Accommodation in Scheduling and Family Status

Accommodation in Scheduling and Family Status

July 26, 2021

By Brian Babcock

The duty to accommodate exists to make equality in employment truly equal. It is a violation of the Ontario Human Rights Code to fail to take proper steps to assess an employee’s Code-related needs.

A common issue in workplaces that receives little attention in cases is the difficulty that some employees experience due to family status. Both workers and employers may simply be unaware that “family status”, an enumerated ground under the Code, is broadly defined, to include the need for the worker to vary their schedule due to responsibilities as a family caregiver. There does not need to be an intent to discriminate, just discrimination in fact.

Ontario’s Human Rights Tribunal focused on this issue in Kovintharajah v. Paragon Linen and Laundry Services Inc.. The employer operated a commercial laundry service. The worker was a caregiver to his wife’s elderly parents and his youngest child, in a situation where he and his wife needed to arrange their schedules so that someone was home with the parents at almost all times. He had been granted an accommodation by the employer permitting him to finish work at 2:30pm to allow him to meet his child care responsibilities. This allowed his wife to have a job starting at 3:00 pm.

In fall 2017, the employer revoked this accommodation, and required the worker to stay until 4:00pm, the standard end of shift for day shift workers The worker continued to leave at 2:30pm, and was suspended then terminated from his employment. The termination was done publicly in front of co-workers.

The employer took the position that due to financial changes, it had to revoke all flexibility and accommodations due to hardship. It also claimed to have offered the worker a change to the afternoon shift to accommodate him. The Tribunal, on conflicting evidence, found that this offer was not communicated to the worker.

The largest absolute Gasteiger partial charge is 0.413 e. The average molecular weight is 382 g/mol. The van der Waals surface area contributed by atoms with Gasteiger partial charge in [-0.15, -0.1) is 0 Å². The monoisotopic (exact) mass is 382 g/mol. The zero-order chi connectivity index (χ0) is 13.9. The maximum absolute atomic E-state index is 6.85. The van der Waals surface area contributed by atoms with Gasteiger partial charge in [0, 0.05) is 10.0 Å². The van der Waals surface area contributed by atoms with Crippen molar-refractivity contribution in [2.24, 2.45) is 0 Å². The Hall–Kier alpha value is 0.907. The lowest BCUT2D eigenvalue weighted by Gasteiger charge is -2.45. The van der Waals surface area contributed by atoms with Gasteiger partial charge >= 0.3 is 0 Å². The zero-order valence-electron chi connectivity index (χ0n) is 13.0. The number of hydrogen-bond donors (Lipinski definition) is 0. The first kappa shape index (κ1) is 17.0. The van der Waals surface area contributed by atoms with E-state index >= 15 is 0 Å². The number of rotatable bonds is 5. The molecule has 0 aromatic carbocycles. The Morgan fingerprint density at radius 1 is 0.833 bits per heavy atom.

Undue hardship is a defence to a failure to accommodate, so if successful in this argument, the termination was justified.

The worker’s need to be at home was found to be a need not a preference.

The employer also argued that no duty to accommodate arose, because, it said, the rule requiring all workers to stay until 4:00 was a universal rule that did not discriminate against a “group of persons” protected by the Code. This argument was rejected. The neutral rule adversely impacted any worker who had previously relied on the prior flexibility.

The prior reliance was relevant because it established that the employer was aware of the need for accommodation.

This awareness engaged the procedural duty to accommodate, a co-operative duty, which required that the employer take steps to investigate the possibility of accommodation. Instead, it imposed discipline followed by termination.

Failing to follow this procedural duty in turn led to a failure to fulfill the substantive duty to accommodate.

The worker was awarded lost wages plus $20,000.00 as compensation for injury to dignity, feelings, and self-respect. The public termination was a factor in this award.

For employers, this is a reminder of the extent of the duty to accommodate, and that it may apply to any aspect of the employment relationship, including scheduling. Because the code is remedial legislation, the Tribunal will frequently lean in favour of workers. This is consistent with the very high onus on employers to accommodate illustrated by the undue hardship standard for refusing to accommodate, but impacts other decisions as well. In addition, efforts to accommodate need to be well documented, and the behaviour or attitude shown will impact results.

Employers must be diligent and proactive in applying the Code.

For workers, this case is a reminder that the Tribunal will intervene to protect their rights, but that workers must also act reasonably – the duty to accommodate is a co-operative adventure.